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Ask HN: How do you find friends after moving to a new city?
22 points by rayalez 467 days ago | hide | past | web | 11 comments | favorite

Since a few months I am living in Panama City (Panamá) for work. Of course I met many people at my work place. However, there are some other approaches that helped me a lot:

1. Couchsurfing. Travelers and hosts are everywhere and many of them love to share their experiences. I messaged different people whether they're up for a coffee/ beer and met their friends. It didn't take long until I was part of their social circle and met amazing people.

2. User groups. I've been a Python developer for a long time and in the bigger cities there is almost always a user group - even if it's just students looking for help with their exam preparation.

3. Sports. I don't have to mention how important it is to stay healthy and fit. So I checked out a local boxing club. Enjoying sports (IMO especially contact sports) with others creates some special kind of friendship.

All of these points (plus the obvious social interactions with coworkers) helped me a lot to get set in this city, but also find travel partners and improve my Spanish. All you have to do is bring yourself to go out and talk to as many people as you can. After all, they're all different and you never know what you get.

That's a good question. I'd love to hear about it as well. But so far the popular answer is "hobby groups" (dance classes, photo walks organized via discussions on flickr, etc.).

What sort of worked for me the most so far, are various "international" meet-ups/communities, like Couchsurfing (they now have this feature called "Hangouts" where you could hang out with locals and travelers in real life) but those of course are a bit farther from "locals" and more into expat/traveller scenes.

Also, I believe, going to bars works as well. But you need some calm, cozy and compact places (not the crazy/party ones). Craft beer places work good in my experience also some "artsy" venues.

Depends on how outgoing one is. The shallow end of the pool would be going to meetups. The deep end would be going to bars or other places where people meet. Either way, you have to talk to strangers for it to work, but it is significantly easier to do so when you have some established commonality.

Friends as in "professional contact"? Meetup.com has tons of groups dedicated to startups and software development. They have talks and meetups routinely. Very informal and easy to just get to know other professionals in the area.

Friends as in people you hang out with during your down time? That's beyond me. I'm afraid. I only manage to befriend old people.

I think he means friends as in a group of people you can get trashed with and their is no expectation of "professional" context. Those relationships will be hard to form as you get older.

1) Work. If you have coworkers around your age, or not, and they invite you to things and you like them well enough, go. You may not become good friends with them, but that'll introduce you to people (and it's built-in, you're already meeting your coworkers).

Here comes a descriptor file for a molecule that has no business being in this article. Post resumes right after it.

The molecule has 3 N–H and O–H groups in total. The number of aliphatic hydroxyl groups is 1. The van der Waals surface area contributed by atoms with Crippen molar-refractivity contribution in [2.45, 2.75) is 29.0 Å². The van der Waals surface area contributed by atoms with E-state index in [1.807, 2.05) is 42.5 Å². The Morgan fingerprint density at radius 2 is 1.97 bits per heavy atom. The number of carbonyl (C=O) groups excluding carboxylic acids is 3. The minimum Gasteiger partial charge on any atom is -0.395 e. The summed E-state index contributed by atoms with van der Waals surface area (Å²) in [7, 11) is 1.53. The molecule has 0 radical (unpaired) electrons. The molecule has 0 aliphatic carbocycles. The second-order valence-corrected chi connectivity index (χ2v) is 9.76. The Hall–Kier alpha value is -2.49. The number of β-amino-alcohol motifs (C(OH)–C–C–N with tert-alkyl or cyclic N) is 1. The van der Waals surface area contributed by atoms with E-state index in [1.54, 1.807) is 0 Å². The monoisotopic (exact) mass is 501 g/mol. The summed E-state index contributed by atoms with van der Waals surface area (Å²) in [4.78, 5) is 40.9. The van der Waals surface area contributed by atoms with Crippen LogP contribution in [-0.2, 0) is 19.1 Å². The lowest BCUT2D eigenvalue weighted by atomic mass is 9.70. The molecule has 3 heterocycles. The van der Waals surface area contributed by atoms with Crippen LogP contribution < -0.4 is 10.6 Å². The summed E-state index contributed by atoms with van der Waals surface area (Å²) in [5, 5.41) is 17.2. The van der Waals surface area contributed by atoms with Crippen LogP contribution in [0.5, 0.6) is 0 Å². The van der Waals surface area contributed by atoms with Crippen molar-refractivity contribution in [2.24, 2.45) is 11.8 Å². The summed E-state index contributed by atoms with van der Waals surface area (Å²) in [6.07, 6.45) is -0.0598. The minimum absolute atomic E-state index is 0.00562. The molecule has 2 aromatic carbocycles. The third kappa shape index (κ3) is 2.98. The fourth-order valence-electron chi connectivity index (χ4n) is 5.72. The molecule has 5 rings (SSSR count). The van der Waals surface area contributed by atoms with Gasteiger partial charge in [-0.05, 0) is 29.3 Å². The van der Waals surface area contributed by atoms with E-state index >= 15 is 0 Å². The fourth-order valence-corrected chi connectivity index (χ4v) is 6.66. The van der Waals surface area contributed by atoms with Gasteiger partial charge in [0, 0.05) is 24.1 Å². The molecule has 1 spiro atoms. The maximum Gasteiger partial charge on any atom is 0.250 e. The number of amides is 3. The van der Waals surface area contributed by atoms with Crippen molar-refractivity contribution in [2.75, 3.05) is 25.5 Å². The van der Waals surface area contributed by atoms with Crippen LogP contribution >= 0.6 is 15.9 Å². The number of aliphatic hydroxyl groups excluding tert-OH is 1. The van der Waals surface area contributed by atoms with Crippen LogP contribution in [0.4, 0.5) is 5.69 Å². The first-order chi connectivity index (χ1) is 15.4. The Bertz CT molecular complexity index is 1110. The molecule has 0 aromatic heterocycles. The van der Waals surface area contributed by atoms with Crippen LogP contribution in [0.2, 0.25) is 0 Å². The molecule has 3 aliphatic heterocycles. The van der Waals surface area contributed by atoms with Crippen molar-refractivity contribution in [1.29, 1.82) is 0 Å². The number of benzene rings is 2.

2) Sports. Rec league. Just sign-up and play. You get to meet random people if you never pick your team and just get assigned. After a season or two you'll know who you want to play with. Organized play can be better than pick-up games (depending on where you are) because you'll see the same people regularly and have a chance to actually get to know them. Invite them, or accept their invitations, for food or drinks after the game.

3) Church. Unless you're vehemently atheist or have some other fundamental issue with the churches available in your area. Stick around after service, enjoy coffee and donuts, they usually have social and outreach organizations. You don't have to be religious, though you may get pestered about why you don't go to the Bible study, easy to deflect (IME).

4) Bars. Someone else said this. One thing to avoid, if you're feeling particularly lonely/depressed, don't do this. But otherwise, if you can find a nice small bar (not a sports bar, they tend to be too noisy), and sit at the bar. Get to know the bartender, talk to them, there will be other regulars. It's kind of fun too, you may not make as many friends, but I met a guy that was visiting here studying Native American tribes (archeology) from Oxford. Cool random conversations you can have sometimes.

5) Invite people to things. One thing to realize about life, at some point you have to take charge or things won't happen. If you find yourself not being invited to movies, sports, trivia, parties, potlucks, whatever, do the inviting. Get a small group, encourage them to invite their friends. Keep doing this. You can control who you invite so after a while you can focus on the ones that you're actually becoming friends with.

For dating, I recommend Tinder. You can explicitly say you're new to the area and just wanna make friends (they might think you're lying).

You can also go to meetup.com and find stuff you're interested in.

Bars are fun, I guess, but usually people go with groups so meehhhhh.

1. Volunteer

2. Participate in recreational activities suited for small groups, such as dance, rafting, backpacking

3. Join a local hackerspace

4. Practice the art of disinhibition

I moved to San Francisco without knowing a soul. I started going to a Steelers bar every Sunday during football season and it's where I met my first new group of friends. It was a lot easier when everyone around me was talking about the team/game.

Check out getastandin.com (or look up Stand-in on FB)You'll be able to connect with someone via the app to hangout with vs showing up somewhere and hoping to randomly meet your new bff. ^.^

Bars, meetups, maybe the city's subreddit...

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